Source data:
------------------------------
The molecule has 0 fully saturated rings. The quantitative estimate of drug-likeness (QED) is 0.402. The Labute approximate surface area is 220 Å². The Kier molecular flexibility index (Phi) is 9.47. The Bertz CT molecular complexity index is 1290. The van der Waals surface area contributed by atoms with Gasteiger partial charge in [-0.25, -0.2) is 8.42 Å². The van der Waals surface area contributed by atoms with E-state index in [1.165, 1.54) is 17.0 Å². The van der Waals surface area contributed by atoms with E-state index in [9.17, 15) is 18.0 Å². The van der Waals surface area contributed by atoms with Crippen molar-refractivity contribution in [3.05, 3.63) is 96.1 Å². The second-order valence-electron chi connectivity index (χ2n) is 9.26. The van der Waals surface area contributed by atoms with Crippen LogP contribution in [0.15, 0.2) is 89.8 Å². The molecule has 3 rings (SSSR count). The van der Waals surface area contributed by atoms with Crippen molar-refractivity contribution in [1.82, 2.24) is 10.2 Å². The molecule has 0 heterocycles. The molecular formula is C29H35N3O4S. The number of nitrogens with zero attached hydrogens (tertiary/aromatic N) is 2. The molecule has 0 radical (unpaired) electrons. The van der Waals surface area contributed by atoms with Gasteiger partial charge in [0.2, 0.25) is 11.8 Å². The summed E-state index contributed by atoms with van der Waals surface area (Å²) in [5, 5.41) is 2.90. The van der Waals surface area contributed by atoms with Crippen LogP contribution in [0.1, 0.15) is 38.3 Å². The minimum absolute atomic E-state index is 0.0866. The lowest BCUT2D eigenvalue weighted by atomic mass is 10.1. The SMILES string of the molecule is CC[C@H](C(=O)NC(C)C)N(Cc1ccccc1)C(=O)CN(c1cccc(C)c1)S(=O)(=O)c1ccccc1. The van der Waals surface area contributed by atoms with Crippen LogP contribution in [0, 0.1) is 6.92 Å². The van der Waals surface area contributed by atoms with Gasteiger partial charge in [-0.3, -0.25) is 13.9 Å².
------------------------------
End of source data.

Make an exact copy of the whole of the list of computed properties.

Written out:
The molecule has 0 fully saturated rings. The quantitative estimate of drug-likeness (QED) is 0.402. The Labute approximate surface area is 220 Å². The Kier molecular flexibility index (Phi) is 9.47. The Bertz CT molecular complexity index is 1290. The van der Waals surface area contributed by atoms with Gasteiger partial charge in [-0.25, -0.2) is 8.42 Å². The van der Waals surface area contributed by atoms with E-state index in [1.165, 1.54) is 17.0 Å². The van der Waals surface area contributed by atoms with E-state index in [9.17, 15) is 18.0 Å². The van der Waals surface area contributed by atoms with Crippen molar-refractivity contribution in [3.05, 3.63) is 96.1 Å². The second-order valence-electron chi connectivity index (χ2n) is 9.26. The van der Waals surface area contributed by atoms with Crippen LogP contribution in [0.15, 0.2) is 89.8 Å². The molecule has 3 rings (SSSR count). The van der Waals surface area contributed by atoms with Crippen molar-refractivity contribution in [1.82, 2.24) is 10.2 Å². The molecule has 0 heterocycles. The molecular formula is C29H35N3O4S. The number of nitrogens with zero attached hydrogens (tertiary/aromatic N) is 2. The molecule has 0 radical (unpaired) electrons. The van der Waals surface area contributed by atoms with Gasteiger partial charge in [0.2, 0.25) is 11.8 Å². The summed E-state index contributed by atoms with van der Waals surface area (Å²) in [5, 5.41) is 2.90. The van der Waals surface area contributed by atoms with Crippen LogP contribution in [0.1, 0.15) is 38.3 Å². The minimum absolute atomic E-state index is 0.0866. The lowest BCUT2D eigenvalue weighted by atomic mass is 10.1. The SMILES string of the molecule is CC[C@H](C(=O)NC(C)C)N(Cc1ccccc1)C(=O)CN(c1cccc(C)c1)S(=O)(=O)c1ccccc1. The van der Waals surface area contributed by atoms with Crippen LogP contribution in [0, 0.1) is 6.92 Å². The van der Waals surface area contributed by atoms with Gasteiger partial charge in [-0.3, -0.25) is 13.9 Å².